Most dogs are all too happy to accept a belly rub and other attention from humans. But you’ll occasionally encounter a canine who’s out for blood. Many dogs are stronger and faster than we are, so a dog attack or bite can knock you out of commission.
According to an infographic published on LiveScience, 4.7 million people are bitten by a dog in the United States each year. These include bites that don’t break the skin as well as those that leave scars.
The graphic also shows that 50 percent of dog attacks involve children under the age of 12 years. This underscores the necessity to watch your kids around dogs, particularly big ones.
In case you or someone you know gets attacked by a dog, it’s vital to be prepared. You must know how to act quickly if you want to minimize the damage and recover well. Here’s what to do.
1. During the Attack
Most dogs will only attack humans if they feel threatened. Trying to remove yourself from their space and avoid swift, threatening movements. Once you’re out of immediate striking range, move away quickly to avoid the attack.
“If you are confronted by an aggressive dog, the most important thing to remember is this: Stay calm,” suggests an article from Cesar’s Way. “Don’t give in to fear or anxiety, and don’t start yelling or kicking at the dog. An aggressive dog wants you to be stressed out before it attacks, but if you remain calm and in control, it slows them down and throws them off.”
Try to let the dog attack something aside from you, such as your sweater or a stick. Protect your face, chest, and throat, and keep your hands in fists to protect your fingers.
2. Secure the Dog
It’s vital to get the dog away from the victim as quickly as possible. Try to scare the animal away and restrain it from continuing an attack. Call animal control to reduce the chances that the dog could hurt anyone else.
3. Get Medical Attention
If the attack is serious, call an ambulance or have someone drive you to the emergency room. Around the world, about 25,000 people are killed by a dog attack every year. Don’t add yourself to that total.
Even if it’s only a bite, you should still seek professional medical help. “The No. 1 concern with these bites is infection,” says Stephen Sayles III, MD, an emergency medicine physician at the Cleveland Clinic.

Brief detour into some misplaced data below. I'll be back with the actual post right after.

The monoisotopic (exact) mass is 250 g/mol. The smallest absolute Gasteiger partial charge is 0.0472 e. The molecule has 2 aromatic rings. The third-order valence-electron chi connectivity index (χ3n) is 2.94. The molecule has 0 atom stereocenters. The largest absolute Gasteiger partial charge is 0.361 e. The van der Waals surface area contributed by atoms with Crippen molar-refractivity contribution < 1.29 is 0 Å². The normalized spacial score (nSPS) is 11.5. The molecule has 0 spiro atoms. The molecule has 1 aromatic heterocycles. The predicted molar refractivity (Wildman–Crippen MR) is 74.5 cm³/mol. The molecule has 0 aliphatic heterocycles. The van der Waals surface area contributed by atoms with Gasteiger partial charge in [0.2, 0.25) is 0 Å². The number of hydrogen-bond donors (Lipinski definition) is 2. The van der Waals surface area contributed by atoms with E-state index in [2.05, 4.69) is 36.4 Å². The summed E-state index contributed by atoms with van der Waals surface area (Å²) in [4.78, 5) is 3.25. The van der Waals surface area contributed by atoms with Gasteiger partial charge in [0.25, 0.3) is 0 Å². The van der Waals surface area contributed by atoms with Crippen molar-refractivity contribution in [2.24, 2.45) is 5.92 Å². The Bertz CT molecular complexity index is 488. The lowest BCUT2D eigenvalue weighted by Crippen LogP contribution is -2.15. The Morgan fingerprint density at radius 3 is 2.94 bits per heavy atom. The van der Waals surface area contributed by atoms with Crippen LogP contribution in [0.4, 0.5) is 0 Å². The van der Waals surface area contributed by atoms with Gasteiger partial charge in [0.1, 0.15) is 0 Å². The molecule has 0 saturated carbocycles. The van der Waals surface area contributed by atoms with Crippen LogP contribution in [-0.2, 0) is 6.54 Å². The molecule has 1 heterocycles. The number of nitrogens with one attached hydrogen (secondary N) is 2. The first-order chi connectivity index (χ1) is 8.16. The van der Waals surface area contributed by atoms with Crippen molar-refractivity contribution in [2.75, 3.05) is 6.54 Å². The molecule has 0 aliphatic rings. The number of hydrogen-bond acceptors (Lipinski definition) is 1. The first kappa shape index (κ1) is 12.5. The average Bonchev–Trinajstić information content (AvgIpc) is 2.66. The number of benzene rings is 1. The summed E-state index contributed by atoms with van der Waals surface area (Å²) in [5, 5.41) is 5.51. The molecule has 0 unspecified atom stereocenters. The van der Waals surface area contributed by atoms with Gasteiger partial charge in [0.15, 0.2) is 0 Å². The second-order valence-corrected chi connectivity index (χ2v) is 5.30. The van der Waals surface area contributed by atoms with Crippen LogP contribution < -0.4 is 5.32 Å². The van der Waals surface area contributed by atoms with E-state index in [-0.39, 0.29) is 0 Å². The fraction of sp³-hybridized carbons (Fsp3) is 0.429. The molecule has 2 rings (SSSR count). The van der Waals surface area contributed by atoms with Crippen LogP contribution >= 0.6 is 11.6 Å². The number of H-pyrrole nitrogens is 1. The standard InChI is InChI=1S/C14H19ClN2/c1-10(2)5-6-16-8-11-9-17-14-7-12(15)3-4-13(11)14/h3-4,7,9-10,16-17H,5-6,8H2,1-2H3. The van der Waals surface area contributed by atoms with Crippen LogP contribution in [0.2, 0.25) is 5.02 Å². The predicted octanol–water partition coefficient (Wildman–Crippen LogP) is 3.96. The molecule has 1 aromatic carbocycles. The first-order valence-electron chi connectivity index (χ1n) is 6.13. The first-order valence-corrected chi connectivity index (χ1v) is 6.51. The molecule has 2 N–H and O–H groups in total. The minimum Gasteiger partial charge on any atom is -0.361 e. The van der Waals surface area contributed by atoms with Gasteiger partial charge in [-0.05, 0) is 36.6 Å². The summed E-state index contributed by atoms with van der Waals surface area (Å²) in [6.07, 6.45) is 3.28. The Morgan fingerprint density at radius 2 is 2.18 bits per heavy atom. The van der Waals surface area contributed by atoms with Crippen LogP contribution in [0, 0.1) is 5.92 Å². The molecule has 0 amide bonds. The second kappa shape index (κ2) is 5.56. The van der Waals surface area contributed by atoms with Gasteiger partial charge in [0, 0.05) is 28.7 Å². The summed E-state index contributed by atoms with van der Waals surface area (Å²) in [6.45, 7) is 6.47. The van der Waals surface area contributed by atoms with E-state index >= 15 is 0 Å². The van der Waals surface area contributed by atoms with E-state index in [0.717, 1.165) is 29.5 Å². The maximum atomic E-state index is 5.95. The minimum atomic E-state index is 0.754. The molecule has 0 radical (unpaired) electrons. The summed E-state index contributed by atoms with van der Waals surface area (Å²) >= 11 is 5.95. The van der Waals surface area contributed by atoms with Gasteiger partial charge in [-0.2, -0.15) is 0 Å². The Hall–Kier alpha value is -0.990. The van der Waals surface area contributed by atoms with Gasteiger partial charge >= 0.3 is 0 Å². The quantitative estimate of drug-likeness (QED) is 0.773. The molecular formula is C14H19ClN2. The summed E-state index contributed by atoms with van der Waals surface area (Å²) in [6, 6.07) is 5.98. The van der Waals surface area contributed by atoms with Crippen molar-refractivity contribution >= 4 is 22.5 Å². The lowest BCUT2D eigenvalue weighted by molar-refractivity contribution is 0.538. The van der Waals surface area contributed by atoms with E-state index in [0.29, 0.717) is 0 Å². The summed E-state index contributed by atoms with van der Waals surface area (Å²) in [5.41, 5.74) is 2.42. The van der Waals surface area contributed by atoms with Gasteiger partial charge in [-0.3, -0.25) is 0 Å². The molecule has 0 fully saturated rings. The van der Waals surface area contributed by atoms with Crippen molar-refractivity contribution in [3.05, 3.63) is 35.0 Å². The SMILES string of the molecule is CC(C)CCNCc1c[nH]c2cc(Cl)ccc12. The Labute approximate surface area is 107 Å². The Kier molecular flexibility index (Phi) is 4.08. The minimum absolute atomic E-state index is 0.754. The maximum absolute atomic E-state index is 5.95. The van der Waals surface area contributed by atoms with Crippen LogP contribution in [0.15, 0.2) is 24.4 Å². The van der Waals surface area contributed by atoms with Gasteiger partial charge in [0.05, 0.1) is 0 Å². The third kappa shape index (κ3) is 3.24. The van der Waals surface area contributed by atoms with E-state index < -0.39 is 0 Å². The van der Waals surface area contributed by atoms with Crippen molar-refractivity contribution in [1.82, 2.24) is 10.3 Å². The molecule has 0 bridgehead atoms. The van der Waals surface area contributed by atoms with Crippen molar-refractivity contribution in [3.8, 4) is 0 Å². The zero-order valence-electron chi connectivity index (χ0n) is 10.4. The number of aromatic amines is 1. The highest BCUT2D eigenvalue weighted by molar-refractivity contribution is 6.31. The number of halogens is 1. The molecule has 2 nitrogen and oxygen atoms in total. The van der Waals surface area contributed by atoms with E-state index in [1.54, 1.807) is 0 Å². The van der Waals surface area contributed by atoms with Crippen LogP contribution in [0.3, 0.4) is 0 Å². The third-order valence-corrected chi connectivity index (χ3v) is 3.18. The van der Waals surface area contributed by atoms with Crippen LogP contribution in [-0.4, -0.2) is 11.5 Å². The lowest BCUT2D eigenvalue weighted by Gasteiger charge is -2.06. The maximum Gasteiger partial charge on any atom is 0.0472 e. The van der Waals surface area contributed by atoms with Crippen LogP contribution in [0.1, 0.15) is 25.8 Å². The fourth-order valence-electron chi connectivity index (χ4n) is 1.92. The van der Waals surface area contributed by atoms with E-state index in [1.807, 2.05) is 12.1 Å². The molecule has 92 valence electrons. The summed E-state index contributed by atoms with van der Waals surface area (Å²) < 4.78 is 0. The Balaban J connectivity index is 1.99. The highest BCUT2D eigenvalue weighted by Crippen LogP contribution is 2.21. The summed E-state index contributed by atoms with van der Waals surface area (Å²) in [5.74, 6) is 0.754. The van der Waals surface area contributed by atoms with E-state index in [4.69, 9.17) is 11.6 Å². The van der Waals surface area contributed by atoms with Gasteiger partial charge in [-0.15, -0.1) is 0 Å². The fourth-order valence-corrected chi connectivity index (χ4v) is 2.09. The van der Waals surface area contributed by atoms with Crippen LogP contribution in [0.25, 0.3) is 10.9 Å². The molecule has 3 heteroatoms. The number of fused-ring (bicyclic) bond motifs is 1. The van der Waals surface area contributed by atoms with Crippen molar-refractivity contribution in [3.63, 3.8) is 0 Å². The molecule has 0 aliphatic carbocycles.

“You may need hospitalization and require intravenous antibiotics. You should always see a primary care provider if you’re bitten.”
Infection can lead to other complications that may be fatal. Dogs can carry diseases like rabies, in which case you’ll need a vaccination and treatment to prevent contracting a more serious medical condition.
Treatment for your dog bite will also protect your limbs. About 70 percent of dog bites occur on your extremities, and an infected, untreated dog bite could lead to the loss of a limb.
4. Get the Owner’s Information
Most dogs have an owner who should be made responsible for your medical bills. Get that person’s name and contact information, even if it’s a friend or family member.
The owner of the dog is liable to cover the medical bills and altered life conditions of the victim. If you can’t work because of your injuries, the owner may also be liable for lost wages compensation.
5. File a Police Report
The police should be called to the scene of the attack if immediate medical attention is not necessary. When it is, go to a police station as soon as you can after undergoing medical treatment.
The police will document the time, date, and location of the attack. They might also shoot photographs and take statements from witnesses.
The owner of the dog might also face a fine or penalties to discourage a repeat offense. Most important, you’ll have a documented file to which you may refer for evidence.
6. Talk to Your Attorney
An article from David Gordon Law reports that even though more than 4.5 million dog bites happen every year, only about 18,000 insurance claims are filed to seek compensation for those incidents.
“The disparity in those numbers suggests that a high number of dog bite victims take no action. This is a mistake,” the article says.
“If a dog owner’s careless or reckless handling of a dog caused you or a loved one to suffer injuries, then you have every right to seek just compensation for your medical expenses and other damages. You should act on that right.”
Some people hesitate to file a lawsuit because they know the owner of the offending animal, but you should not have to be responsible for the medical bills that result from such an injury.
It’s also worthwhile to ensure that no one else suffers the same kind of attack because the dog was not properly handled. Talking to your attorney and obtaining just compensation is the right thing to do.